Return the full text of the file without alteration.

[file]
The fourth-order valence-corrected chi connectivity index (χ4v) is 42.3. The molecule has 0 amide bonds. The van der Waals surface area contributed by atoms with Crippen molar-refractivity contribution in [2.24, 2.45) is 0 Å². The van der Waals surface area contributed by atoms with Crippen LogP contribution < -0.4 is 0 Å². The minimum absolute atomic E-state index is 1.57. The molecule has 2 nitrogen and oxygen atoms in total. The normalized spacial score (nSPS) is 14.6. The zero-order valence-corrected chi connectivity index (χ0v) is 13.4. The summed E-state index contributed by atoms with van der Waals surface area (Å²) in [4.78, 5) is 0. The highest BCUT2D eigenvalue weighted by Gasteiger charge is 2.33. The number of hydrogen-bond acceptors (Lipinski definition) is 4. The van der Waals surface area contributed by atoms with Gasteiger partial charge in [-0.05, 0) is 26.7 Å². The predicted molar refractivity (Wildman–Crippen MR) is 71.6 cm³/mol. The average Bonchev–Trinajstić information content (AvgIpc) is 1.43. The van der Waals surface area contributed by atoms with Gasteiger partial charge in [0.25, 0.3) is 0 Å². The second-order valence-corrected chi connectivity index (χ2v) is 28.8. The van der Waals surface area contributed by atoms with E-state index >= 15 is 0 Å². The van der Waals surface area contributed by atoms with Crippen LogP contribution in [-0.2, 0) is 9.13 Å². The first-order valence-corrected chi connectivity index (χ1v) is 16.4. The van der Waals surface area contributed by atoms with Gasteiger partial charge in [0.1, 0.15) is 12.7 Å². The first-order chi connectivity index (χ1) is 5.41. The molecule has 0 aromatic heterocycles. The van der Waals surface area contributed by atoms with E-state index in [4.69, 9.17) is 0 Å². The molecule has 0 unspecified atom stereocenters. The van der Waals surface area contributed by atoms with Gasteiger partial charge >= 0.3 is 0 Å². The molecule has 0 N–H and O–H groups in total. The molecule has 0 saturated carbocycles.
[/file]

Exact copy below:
The fourth-order valence-corrected chi connectivity index (χ4v) is 42.3. The molecule has 0 amide bonds. The van der Waals surface area contributed by atoms with Crippen molar-refractivity contribution in [2.24, 2.45) is 0 Å². The van der Waals surface area contributed by atoms with Crippen LogP contribution < -0.4 is 0 Å². The minimum absolute atomic E-state index is 1.57. The molecule has 2 nitrogen and oxygen atoms in total. The normalized spacial score (nSPS) is 14.6. The zero-order valence-corrected chi connectivity index (χ0v) is 13.4. The summed E-state index contributed by atoms with van der Waals surface area (Å²) in [4.78, 5) is 0. The highest BCUT2D eigenvalue weighted by Gasteiger charge is 2.33. The number of hydrogen-bond acceptors (Lipinski definition) is 4. The van der Waals surface area contributed by atoms with Gasteiger partial charge in [-0.05, 0) is 26.7 Å². The predicted molar refractivity (Wildman–Crippen MR) is 71.6 cm³/mol. The average Bonchev–Trinajstić information content (AvgIpc) is 1.43. The van der Waals surface area contributed by atoms with Gasteiger partial charge in [0.25, 0.3) is 0 Å². The second-order valence-corrected chi connectivity index (χ2v) is 28.8. The van der Waals surface area contributed by atoms with E-state index >= 15 is 0 Å². The van der Waals surface area contributed by atoms with Crippen LogP contribution in [-0.2, 0) is 9.13 Å². The first-order valence-corrected chi connectivity index (χ1v) is 16.4. The van der Waals surface area contributed by atoms with Gasteiger partial charge in [0.1, 0.15) is 12.7 Å². The first-order chi connectivity index (χ1) is 5.41. The molecule has 0 aromatic heterocycles. The van der Waals surface area contributed by atoms with E-state index in [4.69, 9.17) is 0 Å². The molecule has 0 unspecified atom stereocenters. The van der Waals surface area contributed by atoms with Gasteiger partial charge >= 0.3 is 0 Å². The molecule has 0 N–H and O–H groups in total. The molecule has 0 saturated carbocycles.